As a worker, you have alternative options to stay in Canada:

Of course, you must meet the requirements of each type of application. Moreover, the submission time for each application is essential.

How long may a study permit holder stay in Canada?

You may not remain in Canada if you lose your study permit. Regrettably, any of the following incidents makes your study permit void:

  • The expiration date of the study permit
  • Ninety days have passed since you completed your studies
  • You receive an enforceable removal order

Let’s say your study permit expires on August 15th. However, you finish your studies on April 1st. Then you lose your study permit 90 days after April 1st because it occurs before the expiry date of your study permit. Alternatively, if you finish your studies on August 1st, you lose your study permit on August 15th because the expiry date reaches sooner.

A study permit holder may extend their stay via specific activities. For example,

Of course, the devil is in the details. For example, you must submit the temporary resident applications before the expiry of the study permit. Otherwise, you have to apply for a restoration of the status or a TRP.

How long may a visitor remain in Canada?

A typical visitor may stay in Canada for up to six months. However, exceptions apply:

  • Super Visa holders may usually stay in Canada for up to two years.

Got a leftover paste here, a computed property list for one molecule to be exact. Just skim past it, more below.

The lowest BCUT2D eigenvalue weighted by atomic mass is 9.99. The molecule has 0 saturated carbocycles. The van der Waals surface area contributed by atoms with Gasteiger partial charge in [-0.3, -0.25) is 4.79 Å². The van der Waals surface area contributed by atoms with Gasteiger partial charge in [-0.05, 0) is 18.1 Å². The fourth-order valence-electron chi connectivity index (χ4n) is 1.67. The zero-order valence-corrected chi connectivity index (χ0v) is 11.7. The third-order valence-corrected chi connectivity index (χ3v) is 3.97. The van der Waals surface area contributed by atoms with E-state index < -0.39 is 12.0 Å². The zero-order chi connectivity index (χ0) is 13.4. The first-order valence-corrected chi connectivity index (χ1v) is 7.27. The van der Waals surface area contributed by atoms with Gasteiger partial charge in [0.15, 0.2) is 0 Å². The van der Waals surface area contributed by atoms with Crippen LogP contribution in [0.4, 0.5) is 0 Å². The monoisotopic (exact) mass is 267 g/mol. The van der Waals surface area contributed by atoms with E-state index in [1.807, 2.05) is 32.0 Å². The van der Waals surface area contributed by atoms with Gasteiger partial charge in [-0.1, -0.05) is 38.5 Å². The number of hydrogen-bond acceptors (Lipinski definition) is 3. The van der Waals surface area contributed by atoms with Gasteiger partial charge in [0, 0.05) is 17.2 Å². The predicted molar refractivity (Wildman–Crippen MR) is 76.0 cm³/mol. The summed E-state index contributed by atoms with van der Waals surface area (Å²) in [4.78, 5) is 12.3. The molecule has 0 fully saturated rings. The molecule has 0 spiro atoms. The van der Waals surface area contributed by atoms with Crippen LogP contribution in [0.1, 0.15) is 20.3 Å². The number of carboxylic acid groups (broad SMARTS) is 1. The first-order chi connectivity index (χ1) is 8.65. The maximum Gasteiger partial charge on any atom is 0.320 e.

• The Border Services Officer may add a specific expiry date for your visit in your passport. Of course, this date could deviate significantly from the typical six-month stay.
  • If you receive a visitor record, you must comply with the expiry date on the document.
  • An enforceable removal order nullifies the expiration date of your stay. Consequently, you must leave Canada.

You could extend your stay via certain activities. Here are some examples:

  • Submitting a visitor record application before the expiry of your current stay
  • Applying for a work permit or a study permit if you qualify
  • Becoming a permanent resident of Canada

I don’t go into the details of each of these possibilities. However, you may book an appointment with me to explore your options.

How long may a protected person remain in Canada?

Unless they receive an enforceable removal order, protected persons may stay in Canada indefinitely. Nonetheless, if they need to travel outside Canada, they usually must apply for a refugee travel document. Moreover, most protected people may apply for a PR status and eventually citizenship.